Payments giant Stripe poaches General Motors' CFO in its latest high-profile hire


Dhivya Suryadevara named new Chief Financial Officer of GM.

Source: GM

Stripe has snagged General Motors‘ chief financial officer Dhivya Suryadevara as the payment start-up beefs up its C-suite amid an e-commerce boom brought on by the pandemic.

Suryadevara was named the automaker’s first female finance chief in 2018, leading it through a pandemic that pressured GM’s finances this year as global factories were closed. At Stripe, she will have to balance “aggressive growth while maintaining the highest standards in discipline and fiscal responsibility,” Stripe said. 

“Stripe’s mission to increase the GDP of the internet is more important now than ever,” Suryadevara said in a press release Tuesday. “I really enjoy leading complex, large-scale businesses and I hope to use my skills to help accelerate Stripe’s already steep growth trajectory.”

Tuesday’s announcement follows a flurry of recent high-profile Stripe hires. The company has poached Mike Clayville, from Amazon Web Services, to become Stripe’s Chief Revenue Officer, and Trish Walsh, previously at Voya Financial, as General Counsel. 

GM named John Stapleton, currently North America CFO, as acting global finance chief, effective Aug.15. Stapleton has been in his current role since 2014 and he joined the company in 1990.

The automaker said it will conduct an internal and external search for a successor for Suryadevara.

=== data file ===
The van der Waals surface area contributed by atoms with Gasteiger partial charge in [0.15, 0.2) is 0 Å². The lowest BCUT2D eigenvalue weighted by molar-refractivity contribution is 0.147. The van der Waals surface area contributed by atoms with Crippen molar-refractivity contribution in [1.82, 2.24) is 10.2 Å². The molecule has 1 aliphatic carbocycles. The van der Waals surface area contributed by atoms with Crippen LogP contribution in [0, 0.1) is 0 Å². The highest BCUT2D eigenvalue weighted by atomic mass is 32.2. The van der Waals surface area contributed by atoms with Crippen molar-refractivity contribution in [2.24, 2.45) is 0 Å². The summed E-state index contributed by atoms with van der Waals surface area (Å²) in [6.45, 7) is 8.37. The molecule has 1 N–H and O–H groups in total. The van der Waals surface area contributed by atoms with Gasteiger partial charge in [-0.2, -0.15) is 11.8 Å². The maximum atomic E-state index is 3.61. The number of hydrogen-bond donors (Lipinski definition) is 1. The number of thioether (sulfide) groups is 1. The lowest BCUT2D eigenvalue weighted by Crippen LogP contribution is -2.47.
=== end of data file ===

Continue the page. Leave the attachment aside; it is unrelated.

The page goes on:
“Dhivya has been a transformational leader in her tenure as CFO,” Mary Barra, Chairman and CEO of General Motors, said in a statement. “She has helped the company strengthen our balance sheet, improve our cost structure, focus on cash generation and drive the right investments for our future. We wish her every success.”

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Stripe’s eye-popping growth

San Francisco-based Stripe makes software that lets businesses accept payments online. Thousands of companies, including Amazon, Slack, Glossier, Shopify and Under Armour, use Stripe’s software tools. It’s one of the most valuable private Silicon Valley companies after a recent funding round that boosted its valuation to $36 billion. The start-up has attracted investments from Elon Musk, Peter Thiel, and Google’s venture arm Capital G, among others.

Stripe has seen eye-popping growth during the pandemic as its revenue is largely tied to growth in online shopping. In its latest Series G funding round, Stripe highlighted Covid-19 outbreak “pushing the economy online” and said “several years of offline-to-online migration are being compressed into several weeks.”

The CFO role would be a crucial spot to fill ahead of a public offering. Despite its ballooning growth and valuation, Stripe co-founder and president, John Collison, has said the company has “no plans” to go public right away. 

“We’re very happy as a private company,” Collison told CNBC in a phone interview last year. “We’re quite early in this opportunity.”

Stripe is a six-time CNBC Disruptor 50 company and landed at the top spot on the list in 2020.

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